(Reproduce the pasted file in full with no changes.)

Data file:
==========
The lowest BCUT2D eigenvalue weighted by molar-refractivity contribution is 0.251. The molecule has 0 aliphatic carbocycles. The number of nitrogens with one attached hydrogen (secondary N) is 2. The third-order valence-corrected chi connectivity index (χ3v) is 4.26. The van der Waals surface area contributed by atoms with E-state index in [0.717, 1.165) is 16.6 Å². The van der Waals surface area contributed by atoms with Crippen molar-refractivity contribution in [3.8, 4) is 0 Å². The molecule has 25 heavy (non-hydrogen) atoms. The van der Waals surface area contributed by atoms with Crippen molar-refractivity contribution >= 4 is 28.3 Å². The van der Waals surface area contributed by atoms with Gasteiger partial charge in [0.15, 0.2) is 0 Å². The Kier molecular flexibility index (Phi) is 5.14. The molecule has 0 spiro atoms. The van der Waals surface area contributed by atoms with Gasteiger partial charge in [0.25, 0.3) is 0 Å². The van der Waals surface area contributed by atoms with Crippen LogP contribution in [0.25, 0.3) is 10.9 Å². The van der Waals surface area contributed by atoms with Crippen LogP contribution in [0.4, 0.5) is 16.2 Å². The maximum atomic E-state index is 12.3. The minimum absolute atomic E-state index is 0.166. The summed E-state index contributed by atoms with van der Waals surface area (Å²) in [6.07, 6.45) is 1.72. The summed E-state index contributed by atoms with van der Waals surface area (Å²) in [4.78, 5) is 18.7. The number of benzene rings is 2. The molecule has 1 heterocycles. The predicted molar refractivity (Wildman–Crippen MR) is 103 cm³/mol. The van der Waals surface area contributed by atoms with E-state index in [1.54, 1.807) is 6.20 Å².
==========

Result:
The lowest BCUT2D eigenvalue weighted by molar-refractivity contribution is 0.251. The molecule has 0 aliphatic carbocycles. The number of nitrogens with one attached hydrogen (secondary N) is 2. The third-order valence-corrected chi connectivity index (χ3v) is 4.26. The van der Waals surface area contributed by atoms with E-state index in [0.717, 1.165) is 16.6 Å². The van der Waals surface area contributed by atoms with Crippen molar-refractivity contribution in [3.8, 4) is 0 Å². The molecule has 25 heavy (non-hydrogen) atoms. The van der Waals surface area contributed by atoms with Crippen molar-refractivity contribution >= 4 is 28.3 Å². The van der Waals surface area contributed by atoms with Gasteiger partial charge in [0.15, 0.2) is 0 Å². The Kier molecular flexibility index (Phi) is 5.14. The molecule has 0 spiro atoms. The van der Waals surface area contributed by atoms with Gasteiger partial charge in [0.25, 0.3) is 0 Å². The van der Waals surface area contributed by atoms with Crippen LogP contribution in [0.25, 0.3) is 10.9 Å². The van der Waals surface area contributed by atoms with Crippen LogP contribution in [0.4, 0.5) is 16.2 Å². The maximum atomic E-state index is 12.3. The minimum absolute atomic E-state index is 0.166. The summed E-state index contributed by atoms with van der Waals surface area (Å²) in [6.07, 6.45) is 1.72. The summed E-state index contributed by atoms with van der Waals surface area (Å²) in [4.78, 5) is 18.7. The number of benzene rings is 2. The molecule has 1 heterocycles. The predicted molar refractivity (Wildman–Crippen MR) is 103 cm³/mol. The van der Waals surface area contributed by atoms with E-state index in [1.54, 1.807) is 6.20 Å².